Gluteus Maximus Trigger Points - Dr. Jonathan Kuttner M.D.
Weak gluteal muscles have wide-reaching implications up and down the kinetic chain
The gluteus maximus plays a significant role in stabilizing both the sacroiliac joint and the knee joint.
It does so by means of superior fibers, which attach to the aponeurosis of the sacrotuberous ligament, and inferior fibers, which attach anteriorly to the iliotibial band, providing tension down to the knee.
Weak gluteal muscles have wide-reaching implications up and down the kinetic chain.
Gluteus Maximus - Common Trigger Point sites
Gluteal Trigger Points
The formation of these trigger points provides much-needed tension for sacroiliac support.
Pain is often felt in the lower back and mimics bursitis of the hip, with pain experienced at the site of the coccygeal bone and of the gluteal crease.
Stretching alone is unlikely to dissipate trigger points but it may help prevent them becoming active, and can help accelerate the treatment process when combined correctly with hands-on trigger point treatment.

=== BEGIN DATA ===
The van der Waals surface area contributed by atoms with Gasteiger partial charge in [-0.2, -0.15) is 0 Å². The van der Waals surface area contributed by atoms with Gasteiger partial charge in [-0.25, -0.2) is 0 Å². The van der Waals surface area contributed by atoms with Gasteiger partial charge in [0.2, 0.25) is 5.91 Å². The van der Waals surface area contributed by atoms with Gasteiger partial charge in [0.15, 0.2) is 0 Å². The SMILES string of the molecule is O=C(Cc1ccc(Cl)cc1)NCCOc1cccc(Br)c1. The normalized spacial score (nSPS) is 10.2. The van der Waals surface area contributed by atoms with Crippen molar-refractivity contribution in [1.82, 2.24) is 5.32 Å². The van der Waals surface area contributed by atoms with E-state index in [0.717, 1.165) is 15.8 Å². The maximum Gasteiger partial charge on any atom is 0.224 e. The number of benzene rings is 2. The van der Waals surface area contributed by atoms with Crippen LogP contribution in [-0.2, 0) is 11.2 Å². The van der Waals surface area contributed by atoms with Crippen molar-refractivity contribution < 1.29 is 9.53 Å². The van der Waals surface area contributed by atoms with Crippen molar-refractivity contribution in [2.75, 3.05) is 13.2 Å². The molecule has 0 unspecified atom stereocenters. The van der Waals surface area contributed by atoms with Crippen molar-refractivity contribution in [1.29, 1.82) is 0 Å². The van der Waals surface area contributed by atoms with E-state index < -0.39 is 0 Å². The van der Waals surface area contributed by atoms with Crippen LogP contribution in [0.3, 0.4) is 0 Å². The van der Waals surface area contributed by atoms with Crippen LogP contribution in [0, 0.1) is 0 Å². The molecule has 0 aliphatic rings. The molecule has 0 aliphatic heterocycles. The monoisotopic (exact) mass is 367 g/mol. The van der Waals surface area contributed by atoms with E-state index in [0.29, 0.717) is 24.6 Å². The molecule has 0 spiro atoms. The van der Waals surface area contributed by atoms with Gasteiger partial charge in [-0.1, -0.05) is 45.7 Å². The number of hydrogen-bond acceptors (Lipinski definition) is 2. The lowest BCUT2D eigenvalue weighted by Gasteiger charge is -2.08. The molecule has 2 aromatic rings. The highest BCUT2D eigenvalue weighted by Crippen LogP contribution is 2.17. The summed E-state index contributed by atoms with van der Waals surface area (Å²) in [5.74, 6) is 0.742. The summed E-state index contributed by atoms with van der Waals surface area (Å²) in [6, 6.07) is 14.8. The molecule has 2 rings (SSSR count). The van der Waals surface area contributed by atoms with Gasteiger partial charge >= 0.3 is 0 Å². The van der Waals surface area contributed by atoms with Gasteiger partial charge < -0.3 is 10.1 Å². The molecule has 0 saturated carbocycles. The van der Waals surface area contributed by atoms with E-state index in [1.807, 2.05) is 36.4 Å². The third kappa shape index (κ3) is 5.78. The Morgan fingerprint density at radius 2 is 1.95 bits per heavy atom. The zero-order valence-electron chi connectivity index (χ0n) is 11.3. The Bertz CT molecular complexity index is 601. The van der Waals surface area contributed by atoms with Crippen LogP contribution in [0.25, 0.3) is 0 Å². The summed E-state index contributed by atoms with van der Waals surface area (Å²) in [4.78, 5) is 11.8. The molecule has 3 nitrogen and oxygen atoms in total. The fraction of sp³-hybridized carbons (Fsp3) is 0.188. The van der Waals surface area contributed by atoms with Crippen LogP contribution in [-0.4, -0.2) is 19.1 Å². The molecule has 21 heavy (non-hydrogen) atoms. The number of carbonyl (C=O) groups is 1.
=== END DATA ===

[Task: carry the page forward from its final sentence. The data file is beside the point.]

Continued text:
This is an example of a very effective stretch that we often recommend to clients.
As always, start slowly and use common sense. If you haven't exercised for a while, take advice from a qualified healthcare professional before embarking on a stretching regime.
Gluteus Maximus - A simple but effective stretch that most people should be able to perform at home or work
• Stand upright
• Raise one leg onto a sturdy object (test to be sure that the object can support your weight and remain stable)
• Keep your legs straight and point your toes up
• Keep your back straight and lean forward
Primary Muscle Being Stretched
Secondary Muscles Being Stretched
Semimembranosus. Semitendinosus. Biceps femoris.
Injury Where Stretch May Be Useful
Lower back muscle strain. Lower back ligament sprain. Hamstring strain. Iliotibial band syndrome.
Note: Touching your toes is not necessary in this stretch, focus on reaching towards your toes.
About NAT Courses
As a manual therapist or exercise professional, there is only one way to expand your business - education!